|River deltas and sea-level rise
In: Annual Review of Earth and Planetary Sciences. Annual Reviews: Palo Alto, Calif.,. ISSN 0084-6597; e-ISSN 1545-4495, meer
river delta; sea-level rise; geomorphology; climate change; coast; sedimentary geology; shoreline
- Nienhuis, J.H.
- Kim, W.
- Milne, G.A.
- Quock, M.
- Slangen, A.B.A., meer
- Törnqvist, T.E.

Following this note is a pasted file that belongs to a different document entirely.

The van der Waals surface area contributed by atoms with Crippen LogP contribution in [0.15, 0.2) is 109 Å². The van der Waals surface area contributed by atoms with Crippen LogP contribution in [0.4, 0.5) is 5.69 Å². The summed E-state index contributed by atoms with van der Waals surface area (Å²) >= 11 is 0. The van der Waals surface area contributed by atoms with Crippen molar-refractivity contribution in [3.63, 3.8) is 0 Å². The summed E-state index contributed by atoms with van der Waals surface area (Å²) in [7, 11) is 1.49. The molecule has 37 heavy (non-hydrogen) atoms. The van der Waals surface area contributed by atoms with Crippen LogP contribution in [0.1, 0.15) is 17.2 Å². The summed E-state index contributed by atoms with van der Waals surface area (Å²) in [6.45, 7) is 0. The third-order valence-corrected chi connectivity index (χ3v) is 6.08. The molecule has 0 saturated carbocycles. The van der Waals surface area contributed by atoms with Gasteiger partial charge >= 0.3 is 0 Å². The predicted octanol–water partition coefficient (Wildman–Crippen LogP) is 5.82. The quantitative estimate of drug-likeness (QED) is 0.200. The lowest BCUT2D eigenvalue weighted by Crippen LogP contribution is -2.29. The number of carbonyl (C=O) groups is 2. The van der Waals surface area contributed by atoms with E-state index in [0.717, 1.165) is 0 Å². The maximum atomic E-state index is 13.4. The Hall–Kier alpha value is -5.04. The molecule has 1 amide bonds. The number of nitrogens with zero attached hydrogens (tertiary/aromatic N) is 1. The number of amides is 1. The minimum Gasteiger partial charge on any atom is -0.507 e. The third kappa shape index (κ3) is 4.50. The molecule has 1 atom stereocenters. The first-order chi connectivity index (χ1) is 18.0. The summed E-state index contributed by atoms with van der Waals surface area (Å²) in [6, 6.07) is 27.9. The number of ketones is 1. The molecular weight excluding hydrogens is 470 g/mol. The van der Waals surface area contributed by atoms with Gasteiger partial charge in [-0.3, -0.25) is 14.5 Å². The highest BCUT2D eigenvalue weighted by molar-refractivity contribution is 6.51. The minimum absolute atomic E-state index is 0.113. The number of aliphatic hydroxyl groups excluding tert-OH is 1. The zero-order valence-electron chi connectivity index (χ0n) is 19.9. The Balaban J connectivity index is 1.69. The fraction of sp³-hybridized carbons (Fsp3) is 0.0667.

Future sea-level rise poses an existential threat for many river deltas, yet quantifying the effect of sea-level changes on these coastal landforms remains a challenge. Sea-level changes have been slow compared to other coastal processes during the instrumental record, such that our knowledge comes primarily from models, experiments, and the geologic record. Here we review the current state of science on river delta response to sea-level change, including models and observations from the Holocene until 2300 CE. We report on improvements in the detection and modeling of past and future regional sea-level change, including a better understanding of the underlying processes and sources of uncertainty. We also see significant improvements in morphodynamic delta models. Still, substantial uncertainties remain, notably on present and future subsidence rates in and near deltas. Observations of delta submergence and land loss due to modern sea-level rise also remain elusive, posing major challenges to model validation.▪ There are large differences in the initiation time and subsequent delta progradation during the Holocene, likely from different sea-level and sediment supply histories.▪ Modern deltas are larger and will face faster sea-level rise than during their Holocene growth, making them susceptible to forced transgression.▪ Regional sea-level projections have been much improved in the past decade and now also isolate dominant sources of uncertainty, such as the Antarctic ice sheet.▪ Vertical land motion in deltas can be the dominant source of relative sea-level change and the dominant source of uncertainty; limited observations complicate projections.▪ River deltas globally might lose 5% (∼35,000 km2) of their surface area by 2100 and 50% by 2300 due to relative sea-level rise under a high-emission scenario.